Do let the yard manager know what you plan to do with your boat once she is hauled and blocked. You don’t want to arrive at the yard to work on your boat and then discover that the 50-foot extension cord you brought with you is useless because your boat is 300 feet from the nearest electrical outlet.
Do get a copy of the boatyard rules and regulations. If you are a live-aboard, can you stay aboard your boat while she is on the hard, or do you have to budget for a hotel room? Can the dog stay, too?
Don’t be afraid to discuss budget limitations with the yard owner/manager. Our Islander 28 was a great boat, but she had blisters. The first time we had the boat hauled, my husband explained to the yard manager that we had a certain amount of money budgeted for that haulout and that the repair bill was not to exceed that amount.
The yard manager told him that they couldn’t really tell how bad the blisters were until they got to work on them, and that limiting the budget was not practical. I explained to the yard manager that we had X dollars to spend at that time and that if he exceeded X amount, he would become the owner of an Islander 28 – one with blisters.
The yard manager tried to appeal to my husband, who just pointed to me and said, “She’s holding the checkbook.” Guess what? We had a few blisters repaired each time we hauled out until the job was completed, and we didn’t go broke in the process!
Next month: How to find your boat
Ask An Expert
David Comeaux, former owner
Rustler’s Moon, a Camper Nicholson 34.5
“Some things I did not consider/know about before we bought Rustler’s Moon:
I did not get the engine separately inspected by a qualified diesel mechanic. This would have cost several hundred more dollars before we bought the boat, and probably would have introduced further delays in taking possession of the boat, as the boat was not located on the island where we resided … but it likely would have saved us thousands in the long run.
I underestimated the boat maintenance cost in time and money of needed alterations. Unless you custom order your boat from the factory, you are unlikely to find the perfect boat. So there will be compromises, and you may have plans to “improve” the boat. A good example on our boat was shade from the tropical sun. The boat did not have a bimini, and we just decided we would add that later. Not only is a bimini more costly than you might expect, but on our boat, it turned out to be impractical to design a bimini that gave adequate cockpit coverage yet did not interfere with the rigging. As a result, we ultimately had an awning designed for leisurely days at anchor, and just made sure to apply a lot of sunscreen while underway.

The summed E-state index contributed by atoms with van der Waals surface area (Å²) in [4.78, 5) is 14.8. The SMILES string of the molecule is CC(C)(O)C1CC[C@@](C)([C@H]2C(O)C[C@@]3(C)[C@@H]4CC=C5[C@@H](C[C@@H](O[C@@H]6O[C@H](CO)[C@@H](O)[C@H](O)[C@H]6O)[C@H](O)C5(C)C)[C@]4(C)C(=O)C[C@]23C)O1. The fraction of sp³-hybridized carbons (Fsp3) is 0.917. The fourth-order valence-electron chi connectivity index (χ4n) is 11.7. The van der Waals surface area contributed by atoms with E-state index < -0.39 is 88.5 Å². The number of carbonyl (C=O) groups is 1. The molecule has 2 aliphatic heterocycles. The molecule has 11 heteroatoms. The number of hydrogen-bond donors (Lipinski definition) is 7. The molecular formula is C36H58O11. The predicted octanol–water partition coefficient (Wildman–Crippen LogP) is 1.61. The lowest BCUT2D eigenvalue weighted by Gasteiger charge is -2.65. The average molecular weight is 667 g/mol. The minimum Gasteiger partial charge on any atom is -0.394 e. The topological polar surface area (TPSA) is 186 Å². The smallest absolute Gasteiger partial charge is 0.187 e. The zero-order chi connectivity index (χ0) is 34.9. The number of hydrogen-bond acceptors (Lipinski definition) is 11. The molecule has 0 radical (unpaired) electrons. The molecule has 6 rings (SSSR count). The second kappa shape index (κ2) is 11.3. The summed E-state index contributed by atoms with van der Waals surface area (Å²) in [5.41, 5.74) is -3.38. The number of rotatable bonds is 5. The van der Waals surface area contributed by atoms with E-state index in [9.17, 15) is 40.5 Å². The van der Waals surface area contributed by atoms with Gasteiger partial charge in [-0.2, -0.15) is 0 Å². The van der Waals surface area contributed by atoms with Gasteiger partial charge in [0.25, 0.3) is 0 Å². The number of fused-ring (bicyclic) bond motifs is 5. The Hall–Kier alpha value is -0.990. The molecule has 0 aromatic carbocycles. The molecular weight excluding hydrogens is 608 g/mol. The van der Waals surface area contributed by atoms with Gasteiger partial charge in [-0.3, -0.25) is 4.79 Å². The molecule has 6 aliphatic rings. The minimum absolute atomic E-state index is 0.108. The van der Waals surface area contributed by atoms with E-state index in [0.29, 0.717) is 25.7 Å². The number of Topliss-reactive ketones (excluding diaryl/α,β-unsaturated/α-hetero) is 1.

Question From a Reader
Dear J Summer Westman,
I read your article in the recent All At Sea in which you said that the “Caribbean Box” in 2004 was above 12.4 degrees north. Could you tell me what is the “Caribbean Box” now? I am planning a marina in Grenada and would like to know if we are still outside the box given that we had Hurricanes Ivan (2004) and Emily (2005). Thanks.
Mike Quinn PE
Quinn Company Limited
Hi, Mike. I have spoken with one of our insurance experts; she says that the coordinates of the “Caribbean Box” have not changed since 2004. Although Grenada is still outside the box, it is best to check with your insurance agent for details about your coverage.
Thanks for writing,
If you are a boat owner, former owner, boat broker, boatyard owner, marine store owner/worker or have experience with any other aspect of boating – insurance, haul-outs, financing, marinas … you name it – and would like to share some of your experience, I would like to hear from you. Please send your comments, and a picture of you, your boat or your business logo, to me via e-mail at [email protected]. Please include your business name, website and other pertinent information. I reserve the right to edit remarks and will submit as many as I can to the publisher, who reserves the right to do even more editing.